Belfast Telegraph

Albums of the week - from Willie Nelson to Blossoms

Willie Nelson album Last Man Standing
Willie Nelson album Last Man Standing

This week there’s a new offering from Willie Nelson, who at 84 is still giving fans the trademark sounds that have kept him at the top of his game. He’s joined by We Are Scientists, Dr Dog and Blossoms.


He’s still performing at 84, so when Willie Nelson calls himself the last man standing, he isn’t joking. Nevertheless, there are plenty of laughs to be had on his latest album.

That knowing title is reflective of the morbid wit that peppers the lyrics, as is Bad Breath’s refrain that it’s “better than no breath at all”, or the kicker to She Made My Day — “but she ruined my life”. Nelson delivers these quotable songs in characteristically easygoing style.

In voice and manner, he could pass for someone 40 years younger. Musically, the sound is straight out of the Texas honky-tonks; barrel-roll piano, harmonica and Nelson’s distinctive guitar playing. It won’t win any prizes for innovation but, considering he helped invent this sort of music, that’s easily forgiven.

7/10: James Robinson


The staccato synth that opens We Are Scientists’ seventh album initially signals a departure from the sharp guitar riffs that carved them a space among the wave of indie rock bands that flooded the UK in the mid-2000s.

The Americans do experiment with their sound during an unsubtle attempt to cram as many catchy pop songs as they can onto one breathless record. Matthew Cain’s jaunty basslines are the one constant element. However, it’s an approach that frequently blows up in their faces.

One In, One Out has a sickly chorus from singer Keith Murray and an auto-tune gloss which will repel many fans of their older material. The scuzzy torment of Your Light Has Changed provides a welcome antidote but, for the most part, Megaplex is unremarkable.

We Are Scientists never set out to establish innovative musical theories, but this album is a bad litmus test for explaining why they’ve endured.

5/10: Andrew Arthur


It is a testament to Dr Dog’s longevity that they have reached the 10th album mark, with Critical Equation their first since returning from a three-year hiatus.

The Philadelphia five-piece’s blend of 60s psychedelia and Americana has barely sent a ripple across the Atlantic, the band being almost completely ignored by mainstream radio in the UK. The arrival of Critical Equation is probably unlikely to change that.

The record itself is charming enough, although it plods a little with flourishes here and there, most notably on the rockabilly Under The Wheels.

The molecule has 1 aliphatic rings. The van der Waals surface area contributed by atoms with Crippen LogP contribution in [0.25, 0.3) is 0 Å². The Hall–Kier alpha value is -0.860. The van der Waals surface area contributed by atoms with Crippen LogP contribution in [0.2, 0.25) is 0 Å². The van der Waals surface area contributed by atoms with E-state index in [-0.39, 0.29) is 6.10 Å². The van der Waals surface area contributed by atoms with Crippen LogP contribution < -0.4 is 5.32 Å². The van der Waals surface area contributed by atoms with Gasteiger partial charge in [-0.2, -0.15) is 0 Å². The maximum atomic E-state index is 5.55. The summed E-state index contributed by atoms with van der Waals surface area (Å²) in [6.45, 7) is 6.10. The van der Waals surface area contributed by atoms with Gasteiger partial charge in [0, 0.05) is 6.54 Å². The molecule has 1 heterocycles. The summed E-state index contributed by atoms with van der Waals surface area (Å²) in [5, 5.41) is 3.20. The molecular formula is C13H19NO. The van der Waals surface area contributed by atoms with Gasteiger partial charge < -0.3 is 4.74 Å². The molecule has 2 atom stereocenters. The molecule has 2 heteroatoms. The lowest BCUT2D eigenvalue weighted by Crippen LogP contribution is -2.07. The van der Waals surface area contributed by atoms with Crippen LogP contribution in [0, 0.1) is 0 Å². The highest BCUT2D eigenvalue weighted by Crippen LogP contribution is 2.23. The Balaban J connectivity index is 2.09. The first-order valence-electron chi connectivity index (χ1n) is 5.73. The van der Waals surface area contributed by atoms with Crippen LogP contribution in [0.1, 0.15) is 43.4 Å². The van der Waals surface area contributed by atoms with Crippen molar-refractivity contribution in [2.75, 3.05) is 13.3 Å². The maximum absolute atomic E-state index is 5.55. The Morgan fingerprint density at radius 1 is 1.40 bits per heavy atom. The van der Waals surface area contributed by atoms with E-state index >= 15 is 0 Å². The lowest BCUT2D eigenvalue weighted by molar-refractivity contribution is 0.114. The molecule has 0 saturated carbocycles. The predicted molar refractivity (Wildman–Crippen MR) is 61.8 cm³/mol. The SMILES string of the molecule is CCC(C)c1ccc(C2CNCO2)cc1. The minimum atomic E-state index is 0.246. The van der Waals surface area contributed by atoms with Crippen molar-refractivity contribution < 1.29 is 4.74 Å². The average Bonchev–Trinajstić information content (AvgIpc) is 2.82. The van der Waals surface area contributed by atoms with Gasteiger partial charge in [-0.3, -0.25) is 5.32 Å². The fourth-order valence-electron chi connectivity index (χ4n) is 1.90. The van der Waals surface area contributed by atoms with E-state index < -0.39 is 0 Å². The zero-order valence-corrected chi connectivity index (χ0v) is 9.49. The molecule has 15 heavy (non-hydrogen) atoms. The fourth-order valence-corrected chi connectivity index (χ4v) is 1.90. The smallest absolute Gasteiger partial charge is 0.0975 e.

Fans of The Lumineers and The Black Keys will definitely find something immensely pleasing in this record. But for those in search of a new Heart It Races, one of the few tracks in Dr Dog’s back catalogue to have garnered attention in the UK, and a cover version at that, will likely be left disappointed.

6/10: Ryan Hopper


Blossoms have released an album of extremes, with surefire synth-pop hits nestling among cookie-cutter 80s knock-offs that would make even George Michael say “this is too cheesy”.

Following up from their hit 2016 debut, Blossoms have leaned away from the guitar and towards the keyboards, proving both beneficial and detrimental. In songs like Unfaithful and I Just Imagined You, there’s cliche after cliche that reaches for Erasure and lands closer to a low-budget video game soundtrack.

But in their showstopper singles like I Can’t Stand It and Stranger Still, singer and writer Tom Ogden shows true songwriting chops, identifying himself as a master of hooks and earworms. With eminently relatable lyrics, “when I check my phone/ it’s always for you”, floating over a series of catchy and sensitive melodies, Blossoms’ finest work more than makes up for the filler.

7.5/10: Zander Sharp


While comparisons with Jeff Buckley must be pretty tiring to Matthews by now, 11 years on from his beautiful debut, Passing Strangers, they remain difficult to escape.

But whereas Buckley’s songs soar and challenge, Matthews’ similarly desolate vibrato brings with it more of a feeling of safety — like being wrapped in a warm blanket in front of your favourite black-and-white movie.

He now sounds like a man more comfortable in his skin, but a sad side-effect is the absence of the dark, brooding undertones that were so entrancing when he burst on to the scene.

Nonetheless, if breezy folk sounds are up your street, Song To A Wallflower is a good taster of what to expect, offering sweet and tender storytelling without reinventing the wheel.

5/10: Stephen Jones

Belfast Telegraph Digital


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